"But again, it seems like part of the problem is trying to settle on a common definition of intent. When I say that, in a few instances, I got what DICE was going for, that's all the more reason why I gave the game a negative review. Because I thought I understood what they were trying to do, and I thought they didn't get there. The crucial distinction is that I felt the game itself sent mixed messages."

Is it fair to judge their intent against them, but not in their favor? So they fell short of their goal, and that's extra demerits against it? If we're not going to credit devs for having a good idea but sloppy execution, I don't think we should judge them extra harshly either. I stand by my assertion that ME is a good game that could have been great, but that greatness that's just out of reach doesn't cripple my enjoyment of the game for what it is.

Anonymous said...

Great piece! My thoughts exactly.

I've wondered for a long time that are "we" reading too much into games. I mean, when we're constantly presented with sub-standard writing we still want to interpret deep and meaningful moments when there's at least a marginally well written game in front of our noses.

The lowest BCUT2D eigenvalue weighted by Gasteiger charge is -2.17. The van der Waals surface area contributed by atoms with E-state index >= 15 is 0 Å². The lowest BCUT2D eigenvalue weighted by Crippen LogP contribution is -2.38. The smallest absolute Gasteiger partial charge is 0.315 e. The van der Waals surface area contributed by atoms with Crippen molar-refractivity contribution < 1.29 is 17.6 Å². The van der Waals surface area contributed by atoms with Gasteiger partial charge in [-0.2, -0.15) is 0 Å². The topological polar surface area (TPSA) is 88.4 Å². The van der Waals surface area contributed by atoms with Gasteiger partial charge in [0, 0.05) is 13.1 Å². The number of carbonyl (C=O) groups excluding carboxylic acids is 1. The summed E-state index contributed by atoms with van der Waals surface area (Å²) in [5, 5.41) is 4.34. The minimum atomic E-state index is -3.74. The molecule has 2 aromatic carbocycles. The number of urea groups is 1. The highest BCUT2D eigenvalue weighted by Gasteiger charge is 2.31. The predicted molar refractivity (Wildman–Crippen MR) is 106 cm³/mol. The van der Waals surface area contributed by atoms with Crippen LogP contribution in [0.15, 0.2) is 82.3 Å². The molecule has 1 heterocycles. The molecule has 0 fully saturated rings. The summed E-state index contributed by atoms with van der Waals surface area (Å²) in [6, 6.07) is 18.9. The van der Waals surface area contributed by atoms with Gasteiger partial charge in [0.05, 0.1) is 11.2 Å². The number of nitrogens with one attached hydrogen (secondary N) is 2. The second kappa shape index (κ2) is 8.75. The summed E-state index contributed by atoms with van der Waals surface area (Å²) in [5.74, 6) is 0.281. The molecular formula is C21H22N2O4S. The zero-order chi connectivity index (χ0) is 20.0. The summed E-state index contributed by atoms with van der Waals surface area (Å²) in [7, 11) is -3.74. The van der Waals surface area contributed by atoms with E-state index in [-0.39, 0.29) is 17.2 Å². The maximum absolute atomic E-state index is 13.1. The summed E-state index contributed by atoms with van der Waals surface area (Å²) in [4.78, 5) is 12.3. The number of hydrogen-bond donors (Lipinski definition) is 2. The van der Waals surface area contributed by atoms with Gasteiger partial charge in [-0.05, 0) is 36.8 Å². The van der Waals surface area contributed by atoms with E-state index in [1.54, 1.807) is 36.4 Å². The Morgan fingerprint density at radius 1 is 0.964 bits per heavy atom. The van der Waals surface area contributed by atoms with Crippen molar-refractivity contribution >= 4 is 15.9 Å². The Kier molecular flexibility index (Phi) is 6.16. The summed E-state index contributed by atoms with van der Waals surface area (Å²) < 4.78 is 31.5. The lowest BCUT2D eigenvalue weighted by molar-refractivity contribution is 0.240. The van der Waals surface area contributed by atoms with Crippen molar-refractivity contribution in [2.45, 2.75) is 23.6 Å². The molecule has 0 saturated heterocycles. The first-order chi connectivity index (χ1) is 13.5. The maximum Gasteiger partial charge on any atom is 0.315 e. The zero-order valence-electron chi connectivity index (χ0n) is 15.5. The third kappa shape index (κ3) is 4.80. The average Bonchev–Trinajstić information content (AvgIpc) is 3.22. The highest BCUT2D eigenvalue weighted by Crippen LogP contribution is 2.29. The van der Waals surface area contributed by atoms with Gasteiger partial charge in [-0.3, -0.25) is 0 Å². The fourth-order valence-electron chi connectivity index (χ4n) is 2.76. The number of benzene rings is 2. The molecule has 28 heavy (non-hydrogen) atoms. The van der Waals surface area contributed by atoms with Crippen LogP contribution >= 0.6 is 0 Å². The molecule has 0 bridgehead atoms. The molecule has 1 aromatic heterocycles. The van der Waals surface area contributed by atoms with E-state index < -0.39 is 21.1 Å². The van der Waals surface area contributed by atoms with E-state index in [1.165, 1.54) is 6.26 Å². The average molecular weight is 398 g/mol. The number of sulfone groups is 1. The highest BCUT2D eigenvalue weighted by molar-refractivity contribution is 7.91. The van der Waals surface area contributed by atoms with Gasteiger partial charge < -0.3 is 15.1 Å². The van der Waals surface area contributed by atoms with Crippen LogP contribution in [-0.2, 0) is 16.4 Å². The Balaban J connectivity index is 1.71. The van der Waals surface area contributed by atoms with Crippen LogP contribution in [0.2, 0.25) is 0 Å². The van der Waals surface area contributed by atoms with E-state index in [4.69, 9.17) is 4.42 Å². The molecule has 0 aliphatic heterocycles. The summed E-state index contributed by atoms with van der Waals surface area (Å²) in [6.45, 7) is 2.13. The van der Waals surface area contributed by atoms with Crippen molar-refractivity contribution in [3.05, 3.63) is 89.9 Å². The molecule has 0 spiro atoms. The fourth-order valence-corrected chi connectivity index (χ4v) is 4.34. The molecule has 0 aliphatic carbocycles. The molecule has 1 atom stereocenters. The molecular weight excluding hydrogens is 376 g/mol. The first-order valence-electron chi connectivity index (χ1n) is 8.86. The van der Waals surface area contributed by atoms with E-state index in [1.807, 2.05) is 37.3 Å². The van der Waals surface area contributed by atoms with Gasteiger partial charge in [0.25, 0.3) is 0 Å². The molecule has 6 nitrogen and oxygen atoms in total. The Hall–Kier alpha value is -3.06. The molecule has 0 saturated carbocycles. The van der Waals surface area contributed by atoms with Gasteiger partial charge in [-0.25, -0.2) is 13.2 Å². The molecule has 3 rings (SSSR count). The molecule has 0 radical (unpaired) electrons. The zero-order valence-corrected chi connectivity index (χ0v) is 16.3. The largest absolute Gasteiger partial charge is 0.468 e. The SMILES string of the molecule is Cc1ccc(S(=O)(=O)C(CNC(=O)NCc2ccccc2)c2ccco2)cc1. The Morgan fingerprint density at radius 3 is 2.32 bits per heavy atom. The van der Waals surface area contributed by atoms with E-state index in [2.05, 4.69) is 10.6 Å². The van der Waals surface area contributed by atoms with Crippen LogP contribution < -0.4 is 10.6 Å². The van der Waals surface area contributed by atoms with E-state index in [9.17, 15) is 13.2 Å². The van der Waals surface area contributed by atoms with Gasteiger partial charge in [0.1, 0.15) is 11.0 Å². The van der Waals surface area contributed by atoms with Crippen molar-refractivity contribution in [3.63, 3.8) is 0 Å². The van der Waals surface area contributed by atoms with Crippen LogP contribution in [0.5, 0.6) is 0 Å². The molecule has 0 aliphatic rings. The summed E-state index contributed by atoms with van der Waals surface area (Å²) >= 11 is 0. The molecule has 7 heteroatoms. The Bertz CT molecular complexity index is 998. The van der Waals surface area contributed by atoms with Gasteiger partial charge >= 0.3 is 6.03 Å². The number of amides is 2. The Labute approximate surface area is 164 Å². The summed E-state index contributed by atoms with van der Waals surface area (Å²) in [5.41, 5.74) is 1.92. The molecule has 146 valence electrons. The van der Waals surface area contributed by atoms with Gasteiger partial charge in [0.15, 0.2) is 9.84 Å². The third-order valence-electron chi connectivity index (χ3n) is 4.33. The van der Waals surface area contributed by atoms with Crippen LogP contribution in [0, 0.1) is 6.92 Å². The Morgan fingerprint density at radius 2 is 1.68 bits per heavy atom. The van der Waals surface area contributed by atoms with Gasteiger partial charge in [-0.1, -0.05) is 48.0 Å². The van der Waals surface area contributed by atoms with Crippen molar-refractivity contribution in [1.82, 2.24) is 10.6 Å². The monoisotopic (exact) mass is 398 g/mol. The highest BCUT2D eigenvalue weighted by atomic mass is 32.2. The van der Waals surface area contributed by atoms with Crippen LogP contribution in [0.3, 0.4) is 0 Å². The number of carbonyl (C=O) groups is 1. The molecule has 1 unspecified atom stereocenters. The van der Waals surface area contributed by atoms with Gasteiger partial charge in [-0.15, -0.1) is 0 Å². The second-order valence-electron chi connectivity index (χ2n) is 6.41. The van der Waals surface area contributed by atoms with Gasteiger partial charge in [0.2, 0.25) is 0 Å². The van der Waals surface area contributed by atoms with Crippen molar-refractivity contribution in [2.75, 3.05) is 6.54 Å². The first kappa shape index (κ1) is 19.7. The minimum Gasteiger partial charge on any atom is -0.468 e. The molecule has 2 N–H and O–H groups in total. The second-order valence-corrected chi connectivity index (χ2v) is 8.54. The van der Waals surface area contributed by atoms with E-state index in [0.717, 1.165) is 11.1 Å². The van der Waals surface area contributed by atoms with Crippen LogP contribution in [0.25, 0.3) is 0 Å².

So many games lauded for their storytelling still contain moments that are sometimes downright stupid, or at least jarring... so until I play a game that's consistently amazing in its storytelling I won't read too much into them.

I just can't believe that these "deep meanings" are intended by the writers, who may not even have any education in it.

Maybe I underplay the game-writers' intelligence, but sheesh... take a look at this fakeyfake707's piece on Gears 2

I just can't give Epic credit of that. The game is so get-to-tha-choppa-funny-stupid that I just can't...

While it's nice that people think deeply about the games that we play, I still think that it's easy to go too far in the analysis.

Sorry for my grammar. English is not my main language.

Anonymous said...

And I'm aware that that's not the best example, since she/he/they is/are only speculating. :)

But there are many similar entries around.

Ben Abraham said...

Correct me if I'm wrong, but I thought the idea of authorial intent was that the developer puts something into a game and we, the audience, receive it without having to ask them what they meant.

The contentious part of that idea is that, for a bunch of reasons, while we can get close to what the designers were intending, we can never really be certain without actually asking them... or do you think we can?

Anyway, I thought it was interesting you described yourself as not "putting much stock in authorial intent", which would seem to imply you don't think the author has a say in what we interpret from the final product.

But it seemed like you *were* arguing that we get something from the designers, and by reading what the game was "trying to say", etc.

Sorry, not tying to pigeon hole you here, just understand your argument better.

Mitch Krpata said...